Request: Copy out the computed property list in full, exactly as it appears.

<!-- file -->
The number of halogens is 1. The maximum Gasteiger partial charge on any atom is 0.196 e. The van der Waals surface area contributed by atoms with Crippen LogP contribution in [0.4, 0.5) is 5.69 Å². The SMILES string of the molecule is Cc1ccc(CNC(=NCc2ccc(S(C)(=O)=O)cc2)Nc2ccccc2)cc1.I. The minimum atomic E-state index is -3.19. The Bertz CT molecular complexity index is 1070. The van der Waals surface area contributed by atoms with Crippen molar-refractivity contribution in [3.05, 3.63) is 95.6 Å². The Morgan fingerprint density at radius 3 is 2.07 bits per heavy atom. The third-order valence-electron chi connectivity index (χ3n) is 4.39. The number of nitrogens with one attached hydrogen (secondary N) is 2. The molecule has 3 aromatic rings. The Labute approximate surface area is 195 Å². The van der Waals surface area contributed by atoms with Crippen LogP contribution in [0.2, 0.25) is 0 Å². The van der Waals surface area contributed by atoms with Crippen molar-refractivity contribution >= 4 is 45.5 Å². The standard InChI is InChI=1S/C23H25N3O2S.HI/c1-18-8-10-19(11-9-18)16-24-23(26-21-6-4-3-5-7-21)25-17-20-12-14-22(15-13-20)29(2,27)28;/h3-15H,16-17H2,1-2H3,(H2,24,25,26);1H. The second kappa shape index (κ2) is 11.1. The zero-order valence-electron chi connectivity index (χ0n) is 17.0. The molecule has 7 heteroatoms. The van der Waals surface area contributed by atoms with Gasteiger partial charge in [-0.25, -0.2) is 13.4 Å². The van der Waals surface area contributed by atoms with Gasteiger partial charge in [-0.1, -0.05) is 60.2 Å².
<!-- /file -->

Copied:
The number of halogens is 1. The maximum Gasteiger partial charge on any atom is 0.196 e. The van der Waals surface area contributed by atoms with Crippen LogP contribution in [0.4, 0.5) is 5.69 Å². The SMILES string of the molecule is Cc1ccc(CNC(=NCc2ccc(S(C)(=O)=O)cc2)Nc2ccccc2)cc1.I. The minimum atomic E-state index is -3.19. The Bertz CT molecular complexity index is 1070. The van der Waals surface area contributed by atoms with Crippen molar-refractivity contribution in [3.05, 3.63) is 95.6 Å². The Morgan fingerprint density at radius 3 is 2.07 bits per heavy atom. The third-order valence-electron chi connectivity index (χ3n) is 4.39. The number of nitrogens with one attached hydrogen (secondary N) is 2. The molecule has 3 aromatic rings. The Labute approximate surface area is 195 Å². The van der Waals surface area contributed by atoms with Crippen LogP contribution in [0.2, 0.25) is 0 Å². The van der Waals surface area contributed by atoms with Crippen molar-refractivity contribution >= 4 is 45.5 Å². The standard InChI is InChI=1S/C23H25N3O2S.HI/c1-18-8-10-19(11-9-18)16-24-23(26-21-6-4-3-5-7-21)25-17-20-12-14-22(15-13-20)29(2,27)28;/h3-15H,16-17H2,1-2H3,(H2,24,25,26);1H. The second kappa shape index (κ2) is 11.1. The zero-order valence-electron chi connectivity index (χ0n) is 17.0. The molecule has 7 heteroatoms. The van der Waals surface area contributed by atoms with Gasteiger partial charge in [-0.25, -0.2) is 13.4 Å². The van der Waals surface area contributed by atoms with Gasteiger partial charge in [-0.1, -0.05) is 60.2 Å².